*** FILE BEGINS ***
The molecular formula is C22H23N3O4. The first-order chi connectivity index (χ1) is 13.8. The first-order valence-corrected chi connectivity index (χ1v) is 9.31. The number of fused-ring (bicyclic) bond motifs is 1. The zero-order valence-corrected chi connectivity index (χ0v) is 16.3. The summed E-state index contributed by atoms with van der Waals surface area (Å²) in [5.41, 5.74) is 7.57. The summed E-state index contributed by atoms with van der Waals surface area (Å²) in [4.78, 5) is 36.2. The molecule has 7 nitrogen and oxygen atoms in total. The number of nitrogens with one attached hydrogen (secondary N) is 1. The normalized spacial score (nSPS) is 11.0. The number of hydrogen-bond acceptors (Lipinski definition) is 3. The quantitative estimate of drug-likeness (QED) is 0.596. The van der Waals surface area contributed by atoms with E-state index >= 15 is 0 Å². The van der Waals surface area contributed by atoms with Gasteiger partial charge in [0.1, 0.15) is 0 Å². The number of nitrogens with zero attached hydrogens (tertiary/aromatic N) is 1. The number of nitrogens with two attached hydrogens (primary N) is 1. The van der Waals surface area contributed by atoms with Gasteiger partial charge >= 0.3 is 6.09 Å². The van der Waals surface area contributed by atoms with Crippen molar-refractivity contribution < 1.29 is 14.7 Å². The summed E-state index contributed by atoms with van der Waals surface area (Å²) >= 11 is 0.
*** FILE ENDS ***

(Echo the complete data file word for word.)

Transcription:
The molecular formula is C22H23N3O4. The first-order chi connectivity index (χ1) is 13.8. The first-order valence-corrected chi connectivity index (χ1v) is 9.31. The number of fused-ring (bicyclic) bond motifs is 1. The zero-order valence-corrected chi connectivity index (χ0v) is 16.3. The summed E-state index contributed by atoms with van der Waals surface area (Å²) in [5.41, 5.74) is 7.57. The summed E-state index contributed by atoms with van der Waals surface area (Å²) in [4.78, 5) is 36.2. The molecule has 7 nitrogen and oxygen atoms in total. The number of nitrogens with one attached hydrogen (secondary N) is 1. The normalized spacial score (nSPS) is 11.0. The number of hydrogen-bond acceptors (Lipinski definition) is 3. The quantitative estimate of drug-likeness (QED) is 0.596. The van der Waals surface area contributed by atoms with E-state index >= 15 is 0 Å². The van der Waals surface area contributed by atoms with Gasteiger partial charge in [0.1, 0.15) is 0 Å². The number of nitrogens with zero attached hydrogens (tertiary/aromatic N) is 1. The number of nitrogens with two attached hydrogens (primary N) is 1. The van der Waals surface area contributed by atoms with Gasteiger partial charge >= 0.3 is 6.09 Å². The van der Waals surface area contributed by atoms with Crippen molar-refractivity contribution < 1.29 is 14.7 Å². The summed E-state index contributed by atoms with van der Waals surface area (Å²) >= 11 is 0.